Skip to main content
eScholarship
Open Access Publications from the University of California

UC Davis

UC Davis Previously Published Works bannerUC Davis

A genome-wide association study identifies variants underlying the Arabidopsis thaliana shade avoidance response.

  • Author(s): Filiault, Daniele L
  • Maloof, Julin N
  • et al.
Abstract

Shade avoidance is an ecologically and molecularly well-understood set of plant developmental responses that occur when the ratio of red to far-red light (R:FR) is reduced as a result of foliar shade. Here, a genome-wide association study (GWAS) in Arabidopsis thaliana was used to identify variants underlying one of these responses: increased hypocotyl elongation. Four hypocotyl phenotypes were included in the study, including height in high R:FR conditions (simulated sun), height in low R:FR conditions (simulated shade), and two different indices of the response of height to low R:FR. GWAS results showed that variation in these traits is controlled by many loci of small to moderate effect. A known PHYC variant contributing to hypocotyl height variation was identified and lists of significantly associated genes were enriched in a priori candidates, suggesting that this GWAS was capable of generating meaningful results. Using metadata such as expression data, GO terms, and other annotation, we were also able to identify variants in candidate de novo genes. Patterns of significance among our four phenotypes allowed us to categorize associations into three groups: those that affected hypocotyl height without influencing shade avoidance, those that affected shade avoidance in a height-dependent fashion, and those that exerted specific control over shade avoidance. This grouping allowed for the development of explicit hypotheses about the genetics underlying shade avoidance variation. Additionally, the response to shade did not exhibit any marked geographic distribution, suggesting that variation in low R:FR-induced hypocotyl elongation may represent a response to local conditions.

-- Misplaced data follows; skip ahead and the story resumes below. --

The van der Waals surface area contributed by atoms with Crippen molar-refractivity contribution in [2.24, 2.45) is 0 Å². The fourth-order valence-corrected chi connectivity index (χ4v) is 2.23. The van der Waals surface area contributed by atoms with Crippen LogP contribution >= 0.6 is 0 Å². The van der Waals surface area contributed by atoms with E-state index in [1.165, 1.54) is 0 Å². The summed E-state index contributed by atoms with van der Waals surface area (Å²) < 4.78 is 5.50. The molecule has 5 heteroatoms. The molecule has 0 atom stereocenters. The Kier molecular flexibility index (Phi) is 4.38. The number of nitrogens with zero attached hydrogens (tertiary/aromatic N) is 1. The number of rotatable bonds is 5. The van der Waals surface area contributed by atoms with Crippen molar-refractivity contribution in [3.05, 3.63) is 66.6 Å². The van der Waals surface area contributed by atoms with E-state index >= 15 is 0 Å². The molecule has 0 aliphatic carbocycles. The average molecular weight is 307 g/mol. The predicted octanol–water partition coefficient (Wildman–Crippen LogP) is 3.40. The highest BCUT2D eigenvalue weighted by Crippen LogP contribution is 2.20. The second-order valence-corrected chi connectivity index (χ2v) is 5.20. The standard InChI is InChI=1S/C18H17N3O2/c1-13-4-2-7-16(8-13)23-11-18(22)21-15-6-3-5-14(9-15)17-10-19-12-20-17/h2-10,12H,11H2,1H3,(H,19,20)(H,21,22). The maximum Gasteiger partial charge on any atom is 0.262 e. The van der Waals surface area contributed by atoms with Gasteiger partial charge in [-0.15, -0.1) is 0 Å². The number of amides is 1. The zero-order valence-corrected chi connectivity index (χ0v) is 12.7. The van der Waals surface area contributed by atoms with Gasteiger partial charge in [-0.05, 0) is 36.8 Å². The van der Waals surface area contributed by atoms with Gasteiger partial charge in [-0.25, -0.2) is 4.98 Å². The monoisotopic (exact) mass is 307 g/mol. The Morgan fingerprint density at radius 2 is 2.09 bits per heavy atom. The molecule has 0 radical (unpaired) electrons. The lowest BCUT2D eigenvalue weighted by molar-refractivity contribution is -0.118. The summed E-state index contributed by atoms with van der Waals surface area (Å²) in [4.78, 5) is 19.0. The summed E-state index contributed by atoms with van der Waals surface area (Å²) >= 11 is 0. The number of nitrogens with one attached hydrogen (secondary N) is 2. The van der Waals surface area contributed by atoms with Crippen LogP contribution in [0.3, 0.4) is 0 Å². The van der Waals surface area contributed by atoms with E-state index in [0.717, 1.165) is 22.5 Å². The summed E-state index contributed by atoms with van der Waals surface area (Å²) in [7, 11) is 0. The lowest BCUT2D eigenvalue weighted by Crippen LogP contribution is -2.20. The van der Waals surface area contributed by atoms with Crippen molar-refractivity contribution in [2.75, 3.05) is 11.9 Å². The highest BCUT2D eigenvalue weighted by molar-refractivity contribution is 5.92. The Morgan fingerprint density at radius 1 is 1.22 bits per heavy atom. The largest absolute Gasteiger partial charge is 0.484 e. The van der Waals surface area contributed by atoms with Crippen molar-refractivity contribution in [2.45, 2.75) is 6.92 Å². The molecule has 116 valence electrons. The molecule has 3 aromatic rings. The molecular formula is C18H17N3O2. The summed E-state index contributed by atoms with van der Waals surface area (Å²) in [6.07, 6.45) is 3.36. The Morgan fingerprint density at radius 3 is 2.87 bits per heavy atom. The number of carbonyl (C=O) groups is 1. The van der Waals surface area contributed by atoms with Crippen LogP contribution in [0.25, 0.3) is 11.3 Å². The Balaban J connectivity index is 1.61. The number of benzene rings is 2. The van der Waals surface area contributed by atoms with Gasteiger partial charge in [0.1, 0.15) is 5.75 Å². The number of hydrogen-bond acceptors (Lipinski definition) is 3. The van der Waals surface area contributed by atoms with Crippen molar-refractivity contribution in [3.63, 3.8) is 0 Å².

Many UC-authored scholarly publications are freely available on this site because of the UC's open access policies. Let us know how this access is important for you.

Main Content
Current View